Glenn Beck, responding to the White House's request that anonymous donors to the U.S. Chamber of Commerce's campaign efforts be disclosed, has gone all in in his defense of the group. On his radio show and online, Beck solicited contributions for the Chamber, declaring them "our parents, our grandparents -- they are us."
On his radio show, Beck said "I would like to make this the biggest fundraising day in the Chamber's history" and told his employees to promote the Chamber on GlennBeck.com and his news site, TheBlaze.com, and "get somebody on the phone" from the group. Beck asked his callers to donate "if you are as sick as I am of this lot" (referring to President Obama), and said that the Obama administration "hates" the Chamber as much "as I hate Woodrow Wilson."
On his radio show today, Glenn Beck addressed the recent controversy around House Republican candidate Rich Iott, who reportedly dresses up in Nazi clothing for World War II re-enactments:
Beck was incredulous that this could be a campaign issue, arguing that Iott's dressing up as a Nazi was comparable to dressing up like Darth Vader or playing cowboys and Indians. Really?
I think it's safe to say that a candidate for public office wearing Nazi gear is probably relevant, and the context in which he's doing this is equally worth understanding. The Atlantic's Joshua Green explains:
Their main defense--it's also Iott's defense--is that donning Nazi uniforms and pretending to fight is somehow "educational" and reflects only an interest in history. The problem with this defense is that it's categorically false, because these re-enactments downplay or simply ignore the most historically significant fact about the Nazis: the Holocaust. I spent a good deal of time on the Wiking website, the outfit that Iott was part of, and didn't once see the words "Holocaust" or "Jew." Yes, there was a pro forma disclaimer that Nazis did some bad things. But the thrust of the "history" presented therein was devoted to glorifying the exploits and implicitly excusing the atrocities of the Waffen SS soldiers. Worse, a number of re-enactors have chastised me for quoting actual academic historians because, as one of them put it, "historians of the winning side always write history the way they see it," and only they--the grown men earnestly playing soldier in the forest--are the true authorities on Nazism. It's this perversion of history that's so troubling.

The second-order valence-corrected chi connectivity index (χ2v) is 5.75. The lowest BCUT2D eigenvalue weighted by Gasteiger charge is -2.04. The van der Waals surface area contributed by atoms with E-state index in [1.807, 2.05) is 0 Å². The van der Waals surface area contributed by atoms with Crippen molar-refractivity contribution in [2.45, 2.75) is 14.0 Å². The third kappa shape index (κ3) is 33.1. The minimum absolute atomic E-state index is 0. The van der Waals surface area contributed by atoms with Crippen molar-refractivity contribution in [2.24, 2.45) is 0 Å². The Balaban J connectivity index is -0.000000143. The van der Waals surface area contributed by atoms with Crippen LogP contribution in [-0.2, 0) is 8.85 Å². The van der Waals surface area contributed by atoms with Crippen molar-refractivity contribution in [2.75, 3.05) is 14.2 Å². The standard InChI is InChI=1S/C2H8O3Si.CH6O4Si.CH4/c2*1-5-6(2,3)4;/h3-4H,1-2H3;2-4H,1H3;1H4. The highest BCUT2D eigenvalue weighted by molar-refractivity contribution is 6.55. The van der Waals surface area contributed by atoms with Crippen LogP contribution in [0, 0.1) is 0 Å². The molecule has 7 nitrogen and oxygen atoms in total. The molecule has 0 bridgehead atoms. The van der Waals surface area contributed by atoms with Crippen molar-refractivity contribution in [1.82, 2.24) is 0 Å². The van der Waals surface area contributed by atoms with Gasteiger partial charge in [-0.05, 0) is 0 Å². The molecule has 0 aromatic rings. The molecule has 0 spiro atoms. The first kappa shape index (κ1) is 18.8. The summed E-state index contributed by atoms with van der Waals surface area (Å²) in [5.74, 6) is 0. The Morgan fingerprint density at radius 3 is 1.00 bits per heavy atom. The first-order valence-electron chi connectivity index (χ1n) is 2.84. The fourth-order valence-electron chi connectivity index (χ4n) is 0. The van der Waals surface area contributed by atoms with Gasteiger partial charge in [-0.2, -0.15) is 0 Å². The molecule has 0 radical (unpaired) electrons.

Beck's defense is even more nonsensical when you consider his history of seeing Nazis and socialists everywhere on the left. He sees these fictional connections -- can you imagine how much hay Beck would make of a progressive who chose to play dress up in this fashion? For goodness sake he spun an entire story out of an ornament that had Mao on it that the White House was unaware of.
Darth Vader is fictional, as is much of the romanticism around "cowboys and Indians." The Nazis were very real, like the unit that Iott and his group apparently play as. Nobody is arguing about Iott's right to engage in this activity, but as a candidate for public office the decision to portray one of the worst forces the world has ever faced - for recreation - is going to arouse scrutiny no matter how Beck tries to dismiss it.
Glenn Beck went into new territory this morning, telling his audience that he felt that possible "toxins" and "poisons" affecting his health could be traced to his studies of progressives. After detailing several recent health ailments he has been experiencing, he suggested that the "poisons" his doctors are looking for are linked to his attempts to "understand the minds of" progressives, which he termed "drinking that poison which others may not find poison but I do because it is exact opposite of me":
BECK: In the last 24 hours as I've been thinking about the doctor saying "we're looking for toxins, we're looking for poisons in your body," I know what they are. For four years, I have tried to understand the mind of what I believe are monsters. It started with Walter Lippman, the first book that I closed and said "I can't read this anymore" was Walter Lippman and it was about how they can breed better people and how there are undesirables. I never finished the book, that was the first one.
And for four years I have been trying to understand the minds of people that I ... I think are so misled. And they are the exact opposite of what I have tried to be, what I want to be, what I strive for. But I have done it because I have to, I have to understand it, I have to see what's... try to understand to explain what's coming, what's happening ... not for you, but for my children.
I believe we can be better people. I believe in the American experiment. But I also believe there are very misguided people and I have been drinking that poison which others may not find poison but I do because it is exact opposite of me. And I have been ... "that which you gaze upon you become" and I have been trying not to become that. And that is the internal struggle, and that is where I want to take it next. A warning to you and a... an ask for specific help on something, next.
Beck later denied believing "Van Jones and the left" poisoned him (a claim he said progressive media outlets would promote). But after acknowledging that "there is a physical reason for all of these" medical problems, he added that he feels his "physical wounds" may be a manifestation of "spiritual wounds."